While it’s good to have a great work ethic and be passionate about your job, there’s a fine line between ambition and obsession. Indeed, if you find yourself having an out-of-control urge to work, you’re likely to be suffering from workaholism. And if you are, you’re almost certainly hurting your career without even realizing.
There’s no way you can keep satisfying the urge without consequence — before you know it, you’re completely burned out, and the road back to recovery becomes an almost impossible one.
To help you avoid wandering down this path, we’ve listed the 20 most common signs of being a workaholic, along with tips on how to battle work addiction.
Workaholism, like gambling or excessive shopping or dieting, is a type of non-substance addiction. Essentially, it’s a compulsive desire to work.
The individual who struggles with it has trouble freeing themselves from the grip of workaholic behavior that ends up changing how they view themselves, how they find relief from stressful emotions or situations, and how they relate to other people.
It’s simply so much more than “working hard” or “loving your job”; it’s a need to perform well, hit targets and prioritize work no matter the cost, be that interpersonal or intrapersonal. As a result, it can have detrimental effects on a person’s health, happiness and relationships.
When we think of addictions like smoking, drinking and gambling, workaholism seems more innocent in comparison. However, like any addiction, be it a substance or non-substance addiction, being addicted to work does have a negative impact on a person’s health, relationships and even their career in the long run. As such, it’s something we should all take seriously should we find ourselves struggling with an obsessive urge to work.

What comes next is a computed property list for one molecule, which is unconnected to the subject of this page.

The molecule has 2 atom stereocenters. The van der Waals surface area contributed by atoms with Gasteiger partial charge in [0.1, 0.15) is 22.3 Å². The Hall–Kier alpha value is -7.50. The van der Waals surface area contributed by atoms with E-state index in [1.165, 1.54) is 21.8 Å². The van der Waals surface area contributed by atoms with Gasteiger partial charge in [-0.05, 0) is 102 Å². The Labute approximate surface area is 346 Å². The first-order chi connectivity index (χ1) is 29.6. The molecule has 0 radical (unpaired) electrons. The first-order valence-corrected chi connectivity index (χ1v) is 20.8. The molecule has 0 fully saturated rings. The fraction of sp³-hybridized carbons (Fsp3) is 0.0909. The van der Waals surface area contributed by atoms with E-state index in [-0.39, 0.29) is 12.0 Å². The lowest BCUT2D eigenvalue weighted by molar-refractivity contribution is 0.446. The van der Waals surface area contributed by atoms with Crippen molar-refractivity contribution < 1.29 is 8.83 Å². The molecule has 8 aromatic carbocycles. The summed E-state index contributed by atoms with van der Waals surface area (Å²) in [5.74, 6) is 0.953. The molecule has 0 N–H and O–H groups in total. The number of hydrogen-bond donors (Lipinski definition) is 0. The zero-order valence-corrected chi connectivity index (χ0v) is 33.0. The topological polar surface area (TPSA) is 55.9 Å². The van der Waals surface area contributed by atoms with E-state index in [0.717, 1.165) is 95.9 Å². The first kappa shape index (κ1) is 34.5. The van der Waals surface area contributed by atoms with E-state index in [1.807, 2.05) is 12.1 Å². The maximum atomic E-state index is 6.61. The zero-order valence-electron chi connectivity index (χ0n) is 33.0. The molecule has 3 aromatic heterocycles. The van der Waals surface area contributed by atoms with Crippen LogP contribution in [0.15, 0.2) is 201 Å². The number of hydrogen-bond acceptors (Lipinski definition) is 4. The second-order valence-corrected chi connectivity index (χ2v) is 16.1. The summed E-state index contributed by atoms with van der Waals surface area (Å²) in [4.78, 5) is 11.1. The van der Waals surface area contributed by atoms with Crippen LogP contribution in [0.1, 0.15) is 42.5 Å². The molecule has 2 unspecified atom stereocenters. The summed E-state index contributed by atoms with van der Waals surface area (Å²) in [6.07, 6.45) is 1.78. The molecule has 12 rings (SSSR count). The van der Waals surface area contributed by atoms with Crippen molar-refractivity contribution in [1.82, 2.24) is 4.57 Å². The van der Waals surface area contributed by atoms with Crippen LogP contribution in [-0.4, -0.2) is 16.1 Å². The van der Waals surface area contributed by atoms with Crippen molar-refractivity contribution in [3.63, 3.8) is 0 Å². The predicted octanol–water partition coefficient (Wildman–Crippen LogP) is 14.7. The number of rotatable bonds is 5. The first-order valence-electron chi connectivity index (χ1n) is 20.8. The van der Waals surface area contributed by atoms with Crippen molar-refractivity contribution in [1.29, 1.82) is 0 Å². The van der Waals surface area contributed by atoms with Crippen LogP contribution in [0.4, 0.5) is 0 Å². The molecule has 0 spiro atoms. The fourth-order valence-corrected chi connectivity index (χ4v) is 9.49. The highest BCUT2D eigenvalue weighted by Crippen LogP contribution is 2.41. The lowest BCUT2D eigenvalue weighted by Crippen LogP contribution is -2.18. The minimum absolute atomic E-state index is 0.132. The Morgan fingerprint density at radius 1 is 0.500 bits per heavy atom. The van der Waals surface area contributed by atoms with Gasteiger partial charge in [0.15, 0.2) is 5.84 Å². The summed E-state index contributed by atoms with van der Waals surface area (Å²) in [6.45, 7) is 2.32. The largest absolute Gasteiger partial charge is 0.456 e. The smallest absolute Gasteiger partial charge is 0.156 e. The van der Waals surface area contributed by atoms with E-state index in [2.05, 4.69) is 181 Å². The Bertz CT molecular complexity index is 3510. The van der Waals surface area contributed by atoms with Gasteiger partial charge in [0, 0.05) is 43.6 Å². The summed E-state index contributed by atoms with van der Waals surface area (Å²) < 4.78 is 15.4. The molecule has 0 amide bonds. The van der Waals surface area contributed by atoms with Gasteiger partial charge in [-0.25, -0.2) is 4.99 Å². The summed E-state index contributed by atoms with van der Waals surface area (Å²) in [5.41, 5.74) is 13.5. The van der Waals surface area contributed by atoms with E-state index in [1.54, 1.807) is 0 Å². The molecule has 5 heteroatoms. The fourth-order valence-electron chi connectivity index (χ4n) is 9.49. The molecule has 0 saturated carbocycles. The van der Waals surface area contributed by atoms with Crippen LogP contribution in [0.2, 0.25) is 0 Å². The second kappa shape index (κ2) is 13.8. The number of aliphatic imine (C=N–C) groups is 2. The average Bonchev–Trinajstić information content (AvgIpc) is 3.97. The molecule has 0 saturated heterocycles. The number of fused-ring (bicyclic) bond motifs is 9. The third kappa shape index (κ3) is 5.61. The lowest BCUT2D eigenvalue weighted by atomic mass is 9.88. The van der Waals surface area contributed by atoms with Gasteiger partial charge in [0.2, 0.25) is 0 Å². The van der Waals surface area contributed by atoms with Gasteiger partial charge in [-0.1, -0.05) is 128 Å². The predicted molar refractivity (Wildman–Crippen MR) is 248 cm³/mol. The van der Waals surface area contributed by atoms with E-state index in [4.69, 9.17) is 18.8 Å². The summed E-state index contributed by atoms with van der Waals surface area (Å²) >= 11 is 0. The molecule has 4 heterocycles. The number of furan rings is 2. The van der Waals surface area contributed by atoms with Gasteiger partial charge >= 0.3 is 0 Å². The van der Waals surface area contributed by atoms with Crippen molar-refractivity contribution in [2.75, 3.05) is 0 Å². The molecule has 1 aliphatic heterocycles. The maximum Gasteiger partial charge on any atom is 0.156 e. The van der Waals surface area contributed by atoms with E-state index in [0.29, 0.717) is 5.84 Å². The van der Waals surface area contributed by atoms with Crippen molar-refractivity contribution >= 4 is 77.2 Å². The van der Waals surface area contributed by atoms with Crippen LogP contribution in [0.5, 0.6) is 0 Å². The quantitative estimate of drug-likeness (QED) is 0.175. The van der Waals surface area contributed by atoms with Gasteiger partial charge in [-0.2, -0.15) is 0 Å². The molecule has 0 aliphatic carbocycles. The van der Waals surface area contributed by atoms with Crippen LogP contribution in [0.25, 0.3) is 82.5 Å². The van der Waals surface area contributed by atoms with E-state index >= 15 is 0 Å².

In general, addiction doesn't reflect on an individual’s personality or “goodness” but rather signals an issue within that person’s psychological world; workaholic behavior can be more of a symptom than a problem itself, used to find relief from other stressors. Put plainly, it often functions as a coping mechanism that numbs out some other painful emotion or experience.
Knowing the signs of workaholic behavior can be a great way to “catch” the addiction early. Below we’ll list 20 telltale signs of workaholism you should look out for in yourself and your loved ones so that early interference can be made possible.
1. You’re the first one in and the last one out
Although you might like to get in extra early to get through your tasks in peace and quiet, you also tend to stay late and work overtime on a regular basis preparing for the next day. So, if you notice that you’re switching off the office lights on a nightly basis, it’s probably time that you reevaluate your work schedule to see what’s actually making you stay so late.
You may think that working a 12-hour shift will surely make you more productive, but the truth is you’re only damaging your work standard — and your health in the process. Remember: putting a standard shift in, and working to the best of your ability, is better than burning the midnight oil day in and day out.
2. You constantly check your phone
Are you guilty of being glued to your phone and checking your inbox every five minutes, wherever you are — whether that’s on the train, in bed, in line at the cashier or watching TV (if you even have time for that)? And do you feel the need to reply to any emails you receive as soon as you receive them? After all, it would be rude not to, right?
Wrong! There’s nothing worse than making your brain work overtime and focusing on job-related tasks after you’ve logged off work for the day. So, if your phone and other technological devices at home get in the way of your downtime, it might be a good idea to disable notifications or switch them off completely.
3. You always feel ill and tired
Constantly feeling run down and tired? You might be overworking yourself!
Being addicted to work may sound innocent, but it can actually have damaging effects on your health, inflicting a variety of illnesses like anxiety, depression, type 2 diabetes and heart disease. Remember: your immune system shouldn’t have to pay for the bad balance in your life!